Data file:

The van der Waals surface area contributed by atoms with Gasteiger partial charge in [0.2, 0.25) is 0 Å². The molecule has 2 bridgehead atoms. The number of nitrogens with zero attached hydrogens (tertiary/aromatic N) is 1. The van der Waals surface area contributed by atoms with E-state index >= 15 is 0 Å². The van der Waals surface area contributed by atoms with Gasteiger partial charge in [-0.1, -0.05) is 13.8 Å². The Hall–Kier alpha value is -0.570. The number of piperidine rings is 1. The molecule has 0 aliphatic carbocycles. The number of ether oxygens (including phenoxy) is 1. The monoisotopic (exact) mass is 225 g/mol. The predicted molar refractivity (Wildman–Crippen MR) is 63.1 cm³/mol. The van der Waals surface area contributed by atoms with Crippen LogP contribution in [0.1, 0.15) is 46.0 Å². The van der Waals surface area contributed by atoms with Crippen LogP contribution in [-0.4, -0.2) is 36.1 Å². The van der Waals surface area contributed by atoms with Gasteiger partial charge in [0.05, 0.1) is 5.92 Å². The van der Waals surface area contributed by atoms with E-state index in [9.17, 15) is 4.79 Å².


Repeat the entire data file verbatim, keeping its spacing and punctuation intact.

The van der Waals surface area contributed by atoms with Gasteiger partial charge in [0.2, 0.25) is 0 Å². The molecule has 2 bridgehead atoms. The number of nitrogens with zero attached hydrogens (tertiary/aromatic N) is 1. The van der Waals surface area contributed by atoms with E-state index >= 15 is 0 Å². The van der Waals surface area contributed by atoms with Gasteiger partial charge in [-0.1, -0.05) is 13.8 Å². The Hall–Kier alpha value is -0.570. The number of piperidine rings is 1. The molecule has 0 aliphatic carbocycles. The number of ether oxygens (including phenoxy) is 1. The monoisotopic (exact) mass is 225 g/mol. The predicted molar refractivity (Wildman–Crippen MR) is 63.1 cm³/mol. The van der Waals surface area contributed by atoms with Crippen LogP contribution in [0.1, 0.15) is 46.0 Å². The van der Waals surface area contributed by atoms with Crippen LogP contribution in [-0.4, -0.2) is 36.1 Å². The van der Waals surface area contributed by atoms with Gasteiger partial charge in [0.05, 0.1) is 5.92 Å². The van der Waals surface area contributed by atoms with E-state index in [9.17, 15) is 4.79 Å².